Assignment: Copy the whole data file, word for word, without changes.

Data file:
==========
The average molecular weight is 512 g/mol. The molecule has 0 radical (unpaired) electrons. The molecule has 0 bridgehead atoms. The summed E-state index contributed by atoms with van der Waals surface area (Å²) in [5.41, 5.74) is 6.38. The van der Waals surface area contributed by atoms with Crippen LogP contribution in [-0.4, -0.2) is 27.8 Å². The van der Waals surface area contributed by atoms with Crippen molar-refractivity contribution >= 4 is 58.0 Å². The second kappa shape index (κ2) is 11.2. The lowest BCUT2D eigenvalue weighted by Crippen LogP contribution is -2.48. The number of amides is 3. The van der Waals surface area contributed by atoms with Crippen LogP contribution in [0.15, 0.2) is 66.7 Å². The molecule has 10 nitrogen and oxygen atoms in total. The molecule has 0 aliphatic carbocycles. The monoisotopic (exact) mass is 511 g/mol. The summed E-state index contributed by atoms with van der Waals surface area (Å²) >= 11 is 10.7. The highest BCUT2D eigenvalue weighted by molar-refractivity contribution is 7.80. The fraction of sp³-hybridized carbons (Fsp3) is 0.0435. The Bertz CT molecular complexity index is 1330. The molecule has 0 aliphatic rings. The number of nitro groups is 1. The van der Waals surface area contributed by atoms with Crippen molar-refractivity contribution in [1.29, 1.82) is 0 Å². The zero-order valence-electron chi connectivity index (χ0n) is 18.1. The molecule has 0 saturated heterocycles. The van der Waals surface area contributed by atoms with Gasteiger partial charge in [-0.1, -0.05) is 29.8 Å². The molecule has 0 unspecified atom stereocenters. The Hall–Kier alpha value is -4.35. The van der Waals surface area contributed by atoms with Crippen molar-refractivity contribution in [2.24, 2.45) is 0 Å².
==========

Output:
The average molecular weight is 512 g/mol. The molecule has 0 radical (unpaired) electrons. The molecule has 0 bridgehead atoms. The summed E-state index contributed by atoms with van der Waals surface area (Å²) in [5.41, 5.74) is 6.38. The van der Waals surface area contributed by atoms with Crippen LogP contribution in [-0.4, -0.2) is 27.8 Å². The van der Waals surface area contributed by atoms with Crippen molar-refractivity contribution >= 4 is 58.0 Å². The second kappa shape index (κ2) is 11.2. The lowest BCUT2D eigenvalue weighted by Crippen LogP contribution is -2.48. The number of amides is 3. The van der Waals surface area contributed by atoms with Crippen LogP contribution in [0.15, 0.2) is 66.7 Å². The molecule has 10 nitrogen and oxygen atoms in total. The molecule has 0 aliphatic carbocycles. The monoisotopic (exact) mass is 511 g/mol. The summed E-state index contributed by atoms with van der Waals surface area (Å²) >= 11 is 10.7. The highest BCUT2D eigenvalue weighted by molar-refractivity contribution is 7.80. The fraction of sp³-hybridized carbons (Fsp3) is 0.0435. The Bertz CT molecular complexity index is 1330. The molecule has 0 aliphatic rings. The number of nitro groups is 1. The van der Waals surface area contributed by atoms with Crippen molar-refractivity contribution in [1.29, 1.82) is 0 Å². The zero-order valence-electron chi connectivity index (χ0n) is 18.1. The molecule has 0 saturated heterocycles. The van der Waals surface area contributed by atoms with Gasteiger partial charge in [-0.1, -0.05) is 29.8 Å². The molecule has 0 unspecified atom stereocenters. The Hall–Kier alpha value is -4.35. The van der Waals surface area contributed by atoms with Crippen molar-refractivity contribution in [2.24, 2.45) is 0 Å².